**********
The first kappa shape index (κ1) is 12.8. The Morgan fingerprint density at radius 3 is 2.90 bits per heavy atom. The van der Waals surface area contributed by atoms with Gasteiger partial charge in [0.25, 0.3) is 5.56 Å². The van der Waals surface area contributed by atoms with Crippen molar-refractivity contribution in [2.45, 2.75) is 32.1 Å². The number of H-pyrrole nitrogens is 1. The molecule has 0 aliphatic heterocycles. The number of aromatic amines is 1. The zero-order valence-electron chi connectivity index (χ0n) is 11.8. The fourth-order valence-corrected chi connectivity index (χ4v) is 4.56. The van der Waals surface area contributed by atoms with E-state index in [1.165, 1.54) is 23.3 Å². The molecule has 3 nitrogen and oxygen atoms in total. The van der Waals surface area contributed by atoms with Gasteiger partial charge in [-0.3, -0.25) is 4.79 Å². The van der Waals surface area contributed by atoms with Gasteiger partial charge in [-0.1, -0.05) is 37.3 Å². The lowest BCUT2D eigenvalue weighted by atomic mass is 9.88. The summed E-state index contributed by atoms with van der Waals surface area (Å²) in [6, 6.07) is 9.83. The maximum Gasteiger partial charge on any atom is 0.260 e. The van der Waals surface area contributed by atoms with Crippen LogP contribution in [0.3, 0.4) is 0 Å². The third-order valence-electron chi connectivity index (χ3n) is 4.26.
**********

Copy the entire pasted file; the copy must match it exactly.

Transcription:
The first kappa shape index (κ1) is 12.8. The Morgan fingerprint density at radius 3 is 2.90 bits per heavy atom. The van der Waals surface area contributed by atoms with Gasteiger partial charge in [0.25, 0.3) is 5.56 Å². The van der Waals surface area contributed by atoms with Crippen molar-refractivity contribution in [2.45, 2.75) is 32.1 Å². The number of H-pyrrole nitrogens is 1. The molecule has 0 aliphatic heterocycles. The number of aromatic amines is 1. The zero-order valence-electron chi connectivity index (χ0n) is 11.8. The fourth-order valence-corrected chi connectivity index (χ4v) is 4.56. The van der Waals surface area contributed by atoms with E-state index in [1.165, 1.54) is 23.3 Å². The molecule has 3 nitrogen and oxygen atoms in total. The van der Waals surface area contributed by atoms with Gasteiger partial charge in [-0.3, -0.25) is 4.79 Å². The van der Waals surface area contributed by atoms with Gasteiger partial charge in [-0.1, -0.05) is 37.3 Å². The lowest BCUT2D eigenvalue weighted by atomic mass is 9.88. The summed E-state index contributed by atoms with van der Waals surface area (Å²) in [6, 6.07) is 9.83. The maximum Gasteiger partial charge on any atom is 0.260 e. The van der Waals surface area contributed by atoms with Crippen LogP contribution in [0.3, 0.4) is 0 Å². The third-order valence-electron chi connectivity index (χ3n) is 4.26.